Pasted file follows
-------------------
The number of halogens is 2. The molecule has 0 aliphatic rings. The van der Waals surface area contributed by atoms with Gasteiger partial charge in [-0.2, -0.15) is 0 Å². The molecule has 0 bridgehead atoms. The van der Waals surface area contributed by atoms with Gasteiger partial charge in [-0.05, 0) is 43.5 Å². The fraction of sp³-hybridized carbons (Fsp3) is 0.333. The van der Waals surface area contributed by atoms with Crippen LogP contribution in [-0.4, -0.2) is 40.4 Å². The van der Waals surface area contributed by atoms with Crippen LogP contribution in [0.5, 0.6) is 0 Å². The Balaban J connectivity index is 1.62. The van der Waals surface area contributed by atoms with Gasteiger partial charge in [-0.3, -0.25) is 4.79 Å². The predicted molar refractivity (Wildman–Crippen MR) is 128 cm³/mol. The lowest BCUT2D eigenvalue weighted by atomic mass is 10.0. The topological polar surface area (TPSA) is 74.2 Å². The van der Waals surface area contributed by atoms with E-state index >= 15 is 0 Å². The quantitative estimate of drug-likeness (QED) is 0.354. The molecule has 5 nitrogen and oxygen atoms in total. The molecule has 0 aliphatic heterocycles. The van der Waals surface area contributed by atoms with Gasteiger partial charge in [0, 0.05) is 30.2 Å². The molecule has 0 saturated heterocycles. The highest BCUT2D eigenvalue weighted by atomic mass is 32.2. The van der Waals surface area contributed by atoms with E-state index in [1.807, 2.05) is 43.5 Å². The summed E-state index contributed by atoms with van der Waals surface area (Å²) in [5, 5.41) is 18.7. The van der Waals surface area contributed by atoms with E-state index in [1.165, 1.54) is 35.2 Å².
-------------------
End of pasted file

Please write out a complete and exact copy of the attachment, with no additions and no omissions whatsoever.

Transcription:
The number of halogens is 2. The molecule has 0 aliphatic rings. The van der Waals surface area contributed by atoms with Gasteiger partial charge in [-0.2, -0.15) is 0 Å². The molecule has 0 bridgehead atoms. The van der Waals surface area contributed by atoms with Gasteiger partial charge in [-0.05, 0) is 43.5 Å². The fraction of sp³-hybridized carbons (Fsp3) is 0.333. The van der Waals surface area contributed by atoms with Crippen LogP contribution in [-0.4, -0.2) is 40.4 Å². The van der Waals surface area contributed by atoms with Crippen LogP contribution in [0.5, 0.6) is 0 Å². The Balaban J connectivity index is 1.62. The van der Waals surface area contributed by atoms with Gasteiger partial charge in [-0.3, -0.25) is 4.79 Å². The predicted molar refractivity (Wildman–Crippen MR) is 128 cm³/mol. The lowest BCUT2D eigenvalue weighted by atomic mass is 10.0. The topological polar surface area (TPSA) is 74.2 Å². The van der Waals surface area contributed by atoms with E-state index >= 15 is 0 Å². The quantitative estimate of drug-likeness (QED) is 0.354. The molecule has 5 nitrogen and oxygen atoms in total. The molecule has 0 aliphatic heterocycles. The van der Waals surface area contributed by atoms with Gasteiger partial charge in [0, 0.05) is 30.2 Å². The molecule has 0 saturated heterocycles. The highest BCUT2D eigenvalue weighted by atomic mass is 32.2. The van der Waals surface area contributed by atoms with E-state index in [1.807, 2.05) is 43.5 Å². The summed E-state index contributed by atoms with van der Waals surface area (Å²) in [5, 5.41) is 18.7. The van der Waals surface area contributed by atoms with E-state index in [1.165, 1.54) is 35.2 Å².